New opportunities are coming to consulting firms as increased regulatory scrutiny and more frequent corporate litigation have become a solid source of revenue. The management teams of public companies face increasing external pressure in the form of active investigations by government auditors and authorities, including the Department of Justice and the Securities and Exchange Commission.

This service sector is highly fragmented, however; no single consulting company possesses the market share to rule the industry. As a result, price competition puts pressure on the firms' margins, making them expand their services.

Three companies are looking for growth. What sectors are they aiming at?

FTI Consulting: Expanding in insurance
One company fighting for a bigger piece of the pie is FTI Consulting (NYSE:FCN), which focuses on helping organizations in five areas: corporate finance, forensics and litigation, economics, technology, and strategic communications.

The third quarter was positive for the company, showing a revenue increase of 7.4% to $414.6 million from $386.1 million in the same quarter last year. A big driver was economic consulting in North America and Europe, which grew revenue by 17.3%. The health solutions practice was the star, though, with 24.4% revenue growth.

In line with FTI Consulting's international expansion plans, the recent acquisition of Distinct Business Consulting will strengthen its global insurance practice business. FTI got 41 professionals out of the deal, leveraging Direct Business' human capital and benefiting from their rich know-how.

Moreover, as the evolving global markets make structural change a necessity, the company's specialized consulting should benefit. There will likely be increasing demand for the protection of intellectual property rights, merger and acquisition transformation, divestiture, and other restructuring activities.

Navigant Consulting: Health care reform pushes sales
The second company is Navigant Consulting (NYSE:NCI), which focuses on customers in industries undergoing substantial regulatory and structural changes.

The company posted a strong third quarter in 2013 with a 4.7% increase in revenue compared to the same quarter last year. However, net income decreased to $10.2 million from $11.4 million in the year-ago quarter.

Health care reform is driving new opportunities for Navigant, which will help the industry improve its profitability and deal with the increasing regulatory pressures. A series of acquisitions that include EthosPartners Healthcare Management, Paragon Health, and Easton Associates gives the company enough know-how to achieve its operational goals.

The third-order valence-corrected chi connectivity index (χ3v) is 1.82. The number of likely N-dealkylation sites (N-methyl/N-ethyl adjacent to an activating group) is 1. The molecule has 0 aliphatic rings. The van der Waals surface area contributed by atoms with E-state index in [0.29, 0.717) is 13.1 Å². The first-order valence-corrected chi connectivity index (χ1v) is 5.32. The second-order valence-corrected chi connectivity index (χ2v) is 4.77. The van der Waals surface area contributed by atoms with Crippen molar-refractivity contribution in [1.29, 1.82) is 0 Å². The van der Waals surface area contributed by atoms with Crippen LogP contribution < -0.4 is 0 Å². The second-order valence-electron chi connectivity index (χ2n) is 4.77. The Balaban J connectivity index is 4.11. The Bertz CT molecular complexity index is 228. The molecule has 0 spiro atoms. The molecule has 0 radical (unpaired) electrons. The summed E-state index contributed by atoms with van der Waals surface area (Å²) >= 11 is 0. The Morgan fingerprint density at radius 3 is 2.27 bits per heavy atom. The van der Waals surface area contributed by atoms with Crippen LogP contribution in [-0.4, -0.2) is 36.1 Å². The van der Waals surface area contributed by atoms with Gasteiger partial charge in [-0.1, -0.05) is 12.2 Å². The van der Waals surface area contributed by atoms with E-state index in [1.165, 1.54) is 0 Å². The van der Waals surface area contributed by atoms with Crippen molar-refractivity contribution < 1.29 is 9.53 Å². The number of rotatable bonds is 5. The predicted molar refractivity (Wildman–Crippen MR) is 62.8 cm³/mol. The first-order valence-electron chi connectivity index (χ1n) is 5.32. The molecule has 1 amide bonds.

The company's energy practice is growing as well, offering services related to energy efficiency, smart grids, and renewable energy. These areas have a promising future ahead, and Navigant is in a position to profit from them in the near term.

CRA International: Litigation and regulatory consulting lead growth
Finally, we have CRA International (NASDAQ: CRAI), which offers economic, financial, and management consulting services, as well as analytic techniques.

The third quarter has also been strong for CRA International, driven by broad-based demand and positive contributions from nearly all of its practice areas. The company's litigation and regulatory practice has been especially active. Revenue reached $74.4 million, compared to $65.9 million in the year-ago quarter.

CRA International is offering more robust services than it did a year ago, focusing on generating balanced and profitable growth. The company's senior consultants hold advanced degrees and are recognized experts. These consultants, along with the company's clients, remain the two main pillars of expansion for CRA International.

A weak point for this company is its low customer growth. Over the years, customer growth has slowed down significantly, as the potential customers are reluctant to add consulting services when budgets are tight.

Bottom line
Navigant's strategy to grow in the health care and energy markets seems appropriate and should drive earnings higher in the upcoming quarters.

CRA International and FTI Consulting's performance should be in line with the broader consulting market. In the case of CRA International, however, its slow client growth is something to worry about and is a variable to keep a close eye on. The outlook is more promising for FTI Consulting, driven by its economic and specialized consulting as well as its recent acquisition in insurance.